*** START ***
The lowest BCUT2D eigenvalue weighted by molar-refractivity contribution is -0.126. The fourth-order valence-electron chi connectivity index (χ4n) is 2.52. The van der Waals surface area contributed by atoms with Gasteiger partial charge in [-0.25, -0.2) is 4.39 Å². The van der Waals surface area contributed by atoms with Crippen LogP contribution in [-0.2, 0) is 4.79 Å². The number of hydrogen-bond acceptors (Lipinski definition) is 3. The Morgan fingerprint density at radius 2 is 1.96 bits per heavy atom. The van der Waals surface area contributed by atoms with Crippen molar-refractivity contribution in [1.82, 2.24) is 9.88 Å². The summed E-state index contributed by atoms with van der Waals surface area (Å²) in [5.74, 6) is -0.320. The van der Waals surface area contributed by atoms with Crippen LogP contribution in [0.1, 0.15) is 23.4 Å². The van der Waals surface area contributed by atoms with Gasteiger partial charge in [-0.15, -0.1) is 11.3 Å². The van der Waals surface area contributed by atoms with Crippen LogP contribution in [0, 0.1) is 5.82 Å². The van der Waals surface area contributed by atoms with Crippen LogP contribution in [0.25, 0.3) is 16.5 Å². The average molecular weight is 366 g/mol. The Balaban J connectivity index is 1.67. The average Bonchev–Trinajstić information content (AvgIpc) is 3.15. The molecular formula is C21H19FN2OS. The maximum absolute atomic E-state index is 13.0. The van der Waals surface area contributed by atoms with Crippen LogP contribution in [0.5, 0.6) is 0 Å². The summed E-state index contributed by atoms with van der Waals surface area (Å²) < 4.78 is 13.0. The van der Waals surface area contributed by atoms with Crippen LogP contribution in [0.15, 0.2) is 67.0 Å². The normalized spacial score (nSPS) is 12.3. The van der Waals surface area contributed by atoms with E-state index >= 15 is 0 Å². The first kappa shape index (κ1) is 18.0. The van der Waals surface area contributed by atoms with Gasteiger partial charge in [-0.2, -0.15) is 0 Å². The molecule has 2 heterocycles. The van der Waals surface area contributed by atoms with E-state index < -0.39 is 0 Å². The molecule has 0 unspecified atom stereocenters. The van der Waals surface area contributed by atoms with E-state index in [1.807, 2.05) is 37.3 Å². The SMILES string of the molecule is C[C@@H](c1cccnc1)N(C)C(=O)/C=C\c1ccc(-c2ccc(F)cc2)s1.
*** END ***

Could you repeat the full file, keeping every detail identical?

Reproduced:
The lowest BCUT2D eigenvalue weighted by molar-refractivity contribution is -0.126. The fourth-order valence-electron chi connectivity index (χ4n) is 2.52. The van der Waals surface area contributed by atoms with Gasteiger partial charge in [-0.25, -0.2) is 4.39 Å². The van der Waals surface area contributed by atoms with Crippen LogP contribution in [-0.2, 0) is 4.79 Å². The number of hydrogen-bond acceptors (Lipinski definition) is 3. The Morgan fingerprint density at radius 2 is 1.96 bits per heavy atom. The van der Waals surface area contributed by atoms with Crippen molar-refractivity contribution in [1.82, 2.24) is 9.88 Å². The summed E-state index contributed by atoms with van der Waals surface area (Å²) in [5.74, 6) is -0.320. The van der Waals surface area contributed by atoms with Crippen LogP contribution in [0.1, 0.15) is 23.4 Å². The van der Waals surface area contributed by atoms with Gasteiger partial charge in [-0.15, -0.1) is 11.3 Å². The van der Waals surface area contributed by atoms with Crippen LogP contribution in [0, 0.1) is 5.82 Å². The van der Waals surface area contributed by atoms with Crippen LogP contribution in [0.25, 0.3) is 16.5 Å². The average molecular weight is 366 g/mol. The Balaban J connectivity index is 1.67. The average Bonchev–Trinajstić information content (AvgIpc) is 3.15. The molecular formula is C21H19FN2OS. The maximum absolute atomic E-state index is 13.0. The van der Waals surface area contributed by atoms with Crippen LogP contribution in [0.5, 0.6) is 0 Å². The summed E-state index contributed by atoms with van der Waals surface area (Å²) < 4.78 is 13.0. The van der Waals surface area contributed by atoms with Crippen LogP contribution in [0.15, 0.2) is 67.0 Å². The normalized spacial score (nSPS) is 12.3. The van der Waals surface area contributed by atoms with E-state index >= 15 is 0 Å². The first kappa shape index (κ1) is 18.0. The van der Waals surface area contributed by atoms with Gasteiger partial charge in [-0.2, -0.15) is 0 Å². The molecule has 2 heterocycles. The van der Waals surface area contributed by atoms with E-state index < -0.39 is 0 Å². The molecule has 0 unspecified atom stereocenters. The van der Waals surface area contributed by atoms with E-state index in [1.807, 2.05) is 37.3 Å². The SMILES string of the molecule is C[C@@H](c1cccnc1)N(C)C(=O)/C=C\c1ccc(-c2ccc(F)cc2)s1.